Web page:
Gout is a form of arthritis and occurs when high levels of uric acid in your blood cause crystals to form and accumulate around a joint. Uric acid is formed when the body breaks down purines. Purines occur naturally in the body. An excess of purines can accumulate in the blood from an overindulgent diet high in meat, shellfish and alcohol. Obesity is also risk factor for gout. To lose weight, avoid drastic diets or high-protein diets. It’s important to drink plenty of water to help flush out the uric acid. Research supports that low fat dairy may decrease the risk of gout.

High purine foods include:

  • Organ meats (liver, kidneys, sweetbreads)
  • Anchovies
  • Herring
  • Asparagus
  • Mushrooms
  • Beer
  • Meat extracts, beef broth, consommé and gravies

Here are the gout dietary guidelines from the Mayo Clinic:

  • Limit meat, poultry and fish. Animal proteins are high in purine. Avoid or severely limit high-purine foods, such as organ meats, herring, anchovies and mackerel. Red meat (beef, pork and lamb), fatty fish and seafood (tuna, shrimp, lobster and scallops) are associated with increased risk of gout. Because all meat, poultry and fish contain purines, limit your intake to 4 to 6 ounces (113 to 170 grams) daily.
  • Cut back on fat. Saturated fat lowers the body’s ability to eliminate uric acid. Choosing plant-based protein, such as beans and legumes, and low-fat or fat-free dairy products will help you cut down the amount of saturated fat in your diet. High-fat meals also contribute to obesity, which is linked to gout.
  • Limit or avoid alcohol. Alcohol interferes with the elimination of uric acid from your body. Drinking beer, in particular, has been linked to gout attacks. If you’re having an attack, avoid all alcohol. However, when you’re not having an attack, drinking one or two 5-ounce (148-milliliter) servings a day of wine is not likely to increase your risk.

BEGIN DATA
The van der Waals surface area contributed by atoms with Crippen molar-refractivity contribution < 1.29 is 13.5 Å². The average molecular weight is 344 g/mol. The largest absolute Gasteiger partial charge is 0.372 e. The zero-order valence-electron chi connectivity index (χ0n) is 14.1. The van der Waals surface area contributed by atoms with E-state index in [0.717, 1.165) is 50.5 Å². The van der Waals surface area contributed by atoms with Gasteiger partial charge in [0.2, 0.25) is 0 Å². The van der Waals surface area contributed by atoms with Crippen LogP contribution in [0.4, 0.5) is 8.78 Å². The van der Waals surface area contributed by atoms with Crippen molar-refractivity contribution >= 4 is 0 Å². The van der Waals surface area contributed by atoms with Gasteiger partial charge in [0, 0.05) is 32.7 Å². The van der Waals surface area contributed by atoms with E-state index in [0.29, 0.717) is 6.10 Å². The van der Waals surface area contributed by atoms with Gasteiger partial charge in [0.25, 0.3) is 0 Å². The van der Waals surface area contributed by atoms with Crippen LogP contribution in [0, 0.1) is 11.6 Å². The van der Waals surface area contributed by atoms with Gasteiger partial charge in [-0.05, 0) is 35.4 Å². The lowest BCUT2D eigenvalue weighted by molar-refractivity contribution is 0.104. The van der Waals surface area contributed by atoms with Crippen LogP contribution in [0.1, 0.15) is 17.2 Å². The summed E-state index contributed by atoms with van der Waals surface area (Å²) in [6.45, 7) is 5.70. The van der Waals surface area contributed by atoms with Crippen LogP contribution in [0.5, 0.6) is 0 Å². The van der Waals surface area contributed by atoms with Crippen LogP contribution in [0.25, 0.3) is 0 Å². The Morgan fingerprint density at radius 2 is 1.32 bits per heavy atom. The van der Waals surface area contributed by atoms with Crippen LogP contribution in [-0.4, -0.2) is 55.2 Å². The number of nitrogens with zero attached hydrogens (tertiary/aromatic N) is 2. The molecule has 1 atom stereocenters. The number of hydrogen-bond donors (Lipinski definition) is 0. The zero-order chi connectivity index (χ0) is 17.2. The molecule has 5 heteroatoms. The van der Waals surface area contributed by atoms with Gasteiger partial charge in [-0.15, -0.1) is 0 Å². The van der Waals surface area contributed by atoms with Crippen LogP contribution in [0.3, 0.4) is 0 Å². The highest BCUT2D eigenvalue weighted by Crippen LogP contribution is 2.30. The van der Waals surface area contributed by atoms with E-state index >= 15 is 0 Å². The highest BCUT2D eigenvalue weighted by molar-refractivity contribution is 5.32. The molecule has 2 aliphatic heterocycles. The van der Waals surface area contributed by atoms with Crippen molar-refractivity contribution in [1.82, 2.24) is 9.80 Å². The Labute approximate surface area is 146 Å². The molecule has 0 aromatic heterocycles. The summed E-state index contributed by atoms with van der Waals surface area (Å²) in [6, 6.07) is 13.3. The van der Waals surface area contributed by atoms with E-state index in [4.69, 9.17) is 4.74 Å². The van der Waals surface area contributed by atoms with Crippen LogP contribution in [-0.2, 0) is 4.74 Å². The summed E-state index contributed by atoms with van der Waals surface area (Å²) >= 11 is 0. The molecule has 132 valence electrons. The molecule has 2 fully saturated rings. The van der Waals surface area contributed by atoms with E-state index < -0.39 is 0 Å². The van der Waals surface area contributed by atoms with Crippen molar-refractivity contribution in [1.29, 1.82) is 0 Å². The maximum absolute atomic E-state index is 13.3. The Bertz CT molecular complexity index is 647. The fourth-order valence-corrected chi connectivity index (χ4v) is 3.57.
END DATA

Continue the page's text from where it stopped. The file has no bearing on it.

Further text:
• Limit or avoid foods sweetened with high-fructose corn syrup. Fructose is the only carbohydrate known to increase uric acid. It is best to avoid beverages sweetened with high-fructose corn syrup, such as soft drinks or juice drinks. Juices that are 100 percent fruit juice do not seem to stimulate uric acid production as much.
  • Choose complex carbohydrates. Eat more whole grains and fruits and vegetables and fewer refined carbohydrates, such as white bread, cakes and candy.
  • Choose low-fat or fat-free dairy products. Some studies have shown that low-fat dairy products can help reduce the risk of gout.
  • Drink plenty of fluids, particularly water. Fluids can help remove uric acid from your body. Aim for 8 to 16 glasses a day. A glass is 8 ounces (237 milliliter). There’s also some evidence that drinking four to six cups of coffee a day lowers gout risk in men.

Following a gout diet can help you limit your body’s uric acid production and increase its elimination. It’s not likely to lower the uric acid concentration in your blood enough to treat your gout without medication, but it may help decrease the number of attacks and limit their severity.

Following the gout diet and limiting your calories — particularly if you also add in moderate daily exercise, such as brisk walking — can also improve your overall health by helping you achieve and maintain a healthy weight.